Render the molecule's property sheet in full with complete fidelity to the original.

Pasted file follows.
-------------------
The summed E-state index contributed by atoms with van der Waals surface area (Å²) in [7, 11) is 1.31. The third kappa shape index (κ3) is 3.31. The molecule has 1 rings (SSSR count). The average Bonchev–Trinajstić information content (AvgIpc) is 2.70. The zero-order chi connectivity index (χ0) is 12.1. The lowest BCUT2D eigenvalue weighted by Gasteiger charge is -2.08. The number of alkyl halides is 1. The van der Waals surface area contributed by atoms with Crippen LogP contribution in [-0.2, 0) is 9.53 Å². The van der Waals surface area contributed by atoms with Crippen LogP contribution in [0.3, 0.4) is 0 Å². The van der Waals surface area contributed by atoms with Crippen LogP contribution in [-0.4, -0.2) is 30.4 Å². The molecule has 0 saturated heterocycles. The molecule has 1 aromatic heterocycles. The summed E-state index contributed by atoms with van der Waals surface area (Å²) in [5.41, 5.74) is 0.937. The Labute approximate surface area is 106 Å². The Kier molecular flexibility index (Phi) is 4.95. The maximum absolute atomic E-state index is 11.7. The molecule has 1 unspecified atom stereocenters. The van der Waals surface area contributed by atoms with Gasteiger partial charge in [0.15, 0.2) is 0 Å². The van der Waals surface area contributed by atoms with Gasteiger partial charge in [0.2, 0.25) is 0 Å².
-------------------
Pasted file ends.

The summed E-state index contributed by atoms with van der Waals surface area (Å²) in [7, 11) is 1.31. The third kappa shape index (κ3) is 3.31. The molecule has 1 rings (SSSR count). The average Bonchev–Trinajstić information content (AvgIpc) is 2.70. The zero-order chi connectivity index (χ0) is 12.1. The lowest BCUT2D eigenvalue weighted by Gasteiger charge is -2.08. The number of alkyl halides is 1. The van der Waals surface area contributed by atoms with Crippen LogP contribution in [-0.2, 0) is 9.53 Å². The van der Waals surface area contributed by atoms with Crippen LogP contribution in [0.3, 0.4) is 0 Å². The van der Waals surface area contributed by atoms with Crippen LogP contribution in [-0.4, -0.2) is 30.4 Å². The molecule has 0 saturated heterocycles. The molecule has 1 aromatic heterocycles. The summed E-state index contributed by atoms with van der Waals surface area (Å²) in [5.41, 5.74) is 0.937. The Labute approximate surface area is 106 Å². The Kier molecular flexibility index (Phi) is 4.95. The maximum absolute atomic E-state index is 11.7. The molecule has 1 unspecified atom stereocenters. The van der Waals surface area contributed by atoms with Gasteiger partial charge in [0.15, 0.2) is 0 Å². The van der Waals surface area contributed by atoms with Gasteiger partial charge in [0.2, 0.25) is 0 Å².